Pascal Arbez-Nicolas (a.k.a. Vitalic) made waves in the French Touch electro-house scene with his 2005 debut, OK Cowboy, which had a hard-hitting maximalist sound, but several albums later, Voyager finds him launching into realms beyond at his own speed. The quirky, wallflower vocals and guitar snippets employed throughout Voyager drop a funk that brings to mind WhoMadeWho or Matthew Dear if they had disco-pop injected between their toes. "Levitation" is as pure a slice of dance floor motivation as theoretically possible, a sci-fi gunfight with a cracking house beat sure to please his oldest fans, yet the album-as-form is equally effective in its more contemplative moments, like when Miss Kitten's vocals bring an ethereal dispassion to "Hans Is Driving" to balance out its somber vocoder or the heartfelt cover of "Don't Leave Me Now" by Supertramp. Voyager may infect you with a futuristic form of Saturday Night Fever, but afterwards, it gives you a hearty dose of aural acetaminophen to break it. - Alan Ranta


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Film

Hitchcock, 'Psycho', and '78/52: Hitchcock's Shower Scene'

Alfred Hitchock and Janet Leigh on the set of Psycho (courtesy of Dogwoof)

"... [Psycho] broke every taboo you could possibly think of, it reinvented the language of film and revolutionised what you could do with a story on a very precise level. It also fundamentally and profoundly changed the ritual of movie going," says 78/52 director, Alexandre O. Philippe.

The title of Alexandre O. Philippe's 78/52: Hitchcock's Shower Scene (2017) denotes the 78 set-ups and the 52 cuts across a full week of shooting for Psycho's (1960) famous shower scene. Known for The People vs. George Lucas (2010), The Life and Times of Paul the Psychic Octopus (2012) and Doc of the Dead (2014), Philippe's exploration of a singular moment is a conversational one, featuring interviews with Walter Murch, Peter Bogdanovich, Guillermo del Toro, Jamie Lee Curtis, Osgood Perkins, Danny Elfman, Eli Roth, Elijah Wood, Bret Easton Ellis, Karyn Kusama, Neil Marshall, Richard Stanley and Marli Renfro, body double for Janet Leigh.

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Mary Poppins, Mrs. Gamp, Egyptian deities, a Japanese umbrella spirit, and a supporting cast of hundreds of brollies fill Marion Rankine's lively history.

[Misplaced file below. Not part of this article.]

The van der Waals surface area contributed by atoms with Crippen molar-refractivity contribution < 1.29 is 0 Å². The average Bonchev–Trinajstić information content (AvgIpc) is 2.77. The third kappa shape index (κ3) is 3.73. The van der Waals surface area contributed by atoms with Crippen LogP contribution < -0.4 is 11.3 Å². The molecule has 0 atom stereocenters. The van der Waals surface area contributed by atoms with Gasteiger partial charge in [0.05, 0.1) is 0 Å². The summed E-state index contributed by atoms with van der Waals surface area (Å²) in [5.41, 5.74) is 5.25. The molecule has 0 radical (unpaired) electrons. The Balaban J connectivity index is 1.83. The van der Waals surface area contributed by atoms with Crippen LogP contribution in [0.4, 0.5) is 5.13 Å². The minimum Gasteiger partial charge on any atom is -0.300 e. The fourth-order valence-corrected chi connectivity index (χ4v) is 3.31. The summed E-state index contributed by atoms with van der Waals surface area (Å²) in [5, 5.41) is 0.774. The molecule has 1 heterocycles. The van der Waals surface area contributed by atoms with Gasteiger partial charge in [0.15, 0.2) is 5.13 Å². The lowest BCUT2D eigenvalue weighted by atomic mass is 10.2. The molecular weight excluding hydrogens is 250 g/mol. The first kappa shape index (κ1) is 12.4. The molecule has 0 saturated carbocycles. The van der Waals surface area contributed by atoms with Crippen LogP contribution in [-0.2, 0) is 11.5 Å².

"What can go up a chimney down but can't go down a chimney up?" Marion Rankine begins her wide-ranging survey of the umbrella and its significance with this riddle. It nicely establishes her theme: just as umbrellas undergo, in the everyday use of them, a transformation, so too looking at this familiar, even forgettable object from multiple perspectives transforms our view of it.

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Those who regard the reclusive Argerich as one of the world's two or three greatest living pianists—classical or otherwise—would not have left the concert hall disillusioned.

In a staid city like Washington, D.C., too many concert programs still stick to the basics. An endless litany of Rachmaninoff and Tchaikovsky concerti clog the schedules and parades of overeager virtuosi seem unwilling to vary their repertoire for blasé D.C. concertgoers. But occasionally you encounter a concert that refreshes your perspective of the familiar. The works presented at The Kennedy Center on 25 October 2017 might be stalwarts of 20th century repertoire, but guest conductor Antonio Pappano, leading the Orchestra dell'Accademia Nazionale di Santa Cecilia, reminded us how galvanizing the canonical can still be. Though grandiose executions of Respighi's The Fountains of Rome and The Pines of Rome were the main event, the sold-out crowd gathered to see Martha Argerich perform one of her showpieces, Prokofiev's Third Piano Concerto. Those who regard the reclusive Argerich as one of the world's two or three greatest living pianists—classical or otherwise—would not have left the concert hall disillusioned.